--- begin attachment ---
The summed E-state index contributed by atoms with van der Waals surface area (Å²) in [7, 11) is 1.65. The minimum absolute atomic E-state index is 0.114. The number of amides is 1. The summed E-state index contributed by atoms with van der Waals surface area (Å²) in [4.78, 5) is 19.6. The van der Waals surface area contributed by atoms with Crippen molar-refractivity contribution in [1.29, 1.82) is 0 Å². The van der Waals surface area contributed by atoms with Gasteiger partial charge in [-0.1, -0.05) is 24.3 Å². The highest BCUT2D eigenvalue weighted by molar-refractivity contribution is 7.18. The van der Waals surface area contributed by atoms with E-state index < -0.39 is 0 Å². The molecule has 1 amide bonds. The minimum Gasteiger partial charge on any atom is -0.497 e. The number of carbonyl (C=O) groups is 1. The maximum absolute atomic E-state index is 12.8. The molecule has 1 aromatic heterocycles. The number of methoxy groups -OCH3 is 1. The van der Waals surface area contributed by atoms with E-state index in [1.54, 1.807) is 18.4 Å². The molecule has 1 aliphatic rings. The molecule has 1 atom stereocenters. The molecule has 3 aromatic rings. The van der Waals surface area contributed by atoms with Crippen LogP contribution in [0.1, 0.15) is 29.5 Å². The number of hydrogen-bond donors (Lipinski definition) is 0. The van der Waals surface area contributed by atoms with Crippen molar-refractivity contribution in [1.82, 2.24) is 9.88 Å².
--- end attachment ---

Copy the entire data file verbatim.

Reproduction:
The summed E-state index contributed by atoms with van der Waals surface area (Å²) in [7, 11) is 1.65. The minimum absolute atomic E-state index is 0.114. The number of amides is 1. The summed E-state index contributed by atoms with van der Waals surface area (Å²) in [4.78, 5) is 19.6. The van der Waals surface area contributed by atoms with Crippen molar-refractivity contribution in [1.29, 1.82) is 0 Å². The van der Waals surface area contributed by atoms with Gasteiger partial charge in [-0.1, -0.05) is 24.3 Å². The highest BCUT2D eigenvalue weighted by molar-refractivity contribution is 7.18. The van der Waals surface area contributed by atoms with E-state index < -0.39 is 0 Å². The molecule has 1 amide bonds. The minimum Gasteiger partial charge on any atom is -0.497 e. The number of carbonyl (C=O) groups is 1. The maximum absolute atomic E-state index is 12.8. The molecule has 1 aromatic heterocycles. The number of methoxy groups -OCH3 is 1. The van der Waals surface area contributed by atoms with E-state index in [1.54, 1.807) is 18.4 Å². The molecule has 1 aliphatic rings. The molecule has 1 atom stereocenters. The molecule has 3 aromatic rings. The van der Waals surface area contributed by atoms with Crippen LogP contribution in [0.1, 0.15) is 29.5 Å². The number of hydrogen-bond donors (Lipinski definition) is 0. The van der Waals surface area contributed by atoms with Crippen molar-refractivity contribution in [1.82, 2.24) is 9.88 Å².